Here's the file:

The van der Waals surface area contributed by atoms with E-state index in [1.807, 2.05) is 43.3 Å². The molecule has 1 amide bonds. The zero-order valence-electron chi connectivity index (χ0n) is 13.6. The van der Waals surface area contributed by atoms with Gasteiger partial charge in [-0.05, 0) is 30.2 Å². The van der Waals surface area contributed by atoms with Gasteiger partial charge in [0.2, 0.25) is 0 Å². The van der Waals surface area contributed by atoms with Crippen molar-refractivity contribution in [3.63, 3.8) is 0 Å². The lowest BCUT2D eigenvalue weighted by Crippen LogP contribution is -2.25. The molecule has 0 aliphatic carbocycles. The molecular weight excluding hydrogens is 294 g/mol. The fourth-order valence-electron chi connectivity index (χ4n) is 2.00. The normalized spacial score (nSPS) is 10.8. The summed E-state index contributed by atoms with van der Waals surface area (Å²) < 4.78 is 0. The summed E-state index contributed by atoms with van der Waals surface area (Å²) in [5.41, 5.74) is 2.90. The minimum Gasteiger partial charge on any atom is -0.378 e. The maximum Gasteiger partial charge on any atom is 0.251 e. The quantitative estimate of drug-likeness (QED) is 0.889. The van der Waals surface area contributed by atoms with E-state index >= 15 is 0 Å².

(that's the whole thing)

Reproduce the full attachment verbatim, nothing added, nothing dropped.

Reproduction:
The van der Waals surface area contributed by atoms with E-state index in [1.807, 2.05) is 43.3 Å². The molecule has 1 amide bonds. The zero-order valence-electron chi connectivity index (χ0n) is 13.6. The van der Waals surface area contributed by atoms with Gasteiger partial charge in [-0.05, 0) is 30.2 Å². The van der Waals surface area contributed by atoms with Gasteiger partial charge in [0.2, 0.25) is 0 Å². The van der Waals surface area contributed by atoms with Crippen molar-refractivity contribution in [3.63, 3.8) is 0 Å². The lowest BCUT2D eigenvalue weighted by Crippen LogP contribution is -2.25. The molecule has 0 aliphatic carbocycles. The molecular weight excluding hydrogens is 294 g/mol. The fourth-order valence-electron chi connectivity index (χ4n) is 2.00. The normalized spacial score (nSPS) is 10.8. The summed E-state index contributed by atoms with van der Waals surface area (Å²) < 4.78 is 0. The summed E-state index contributed by atoms with van der Waals surface area (Å²) in [5.41, 5.74) is 2.90. The minimum Gasteiger partial charge on any atom is -0.378 e. The maximum Gasteiger partial charge on any atom is 0.251 e. The quantitative estimate of drug-likeness (QED) is 0.889. The van der Waals surface area contributed by atoms with E-state index >= 15 is 0 Å².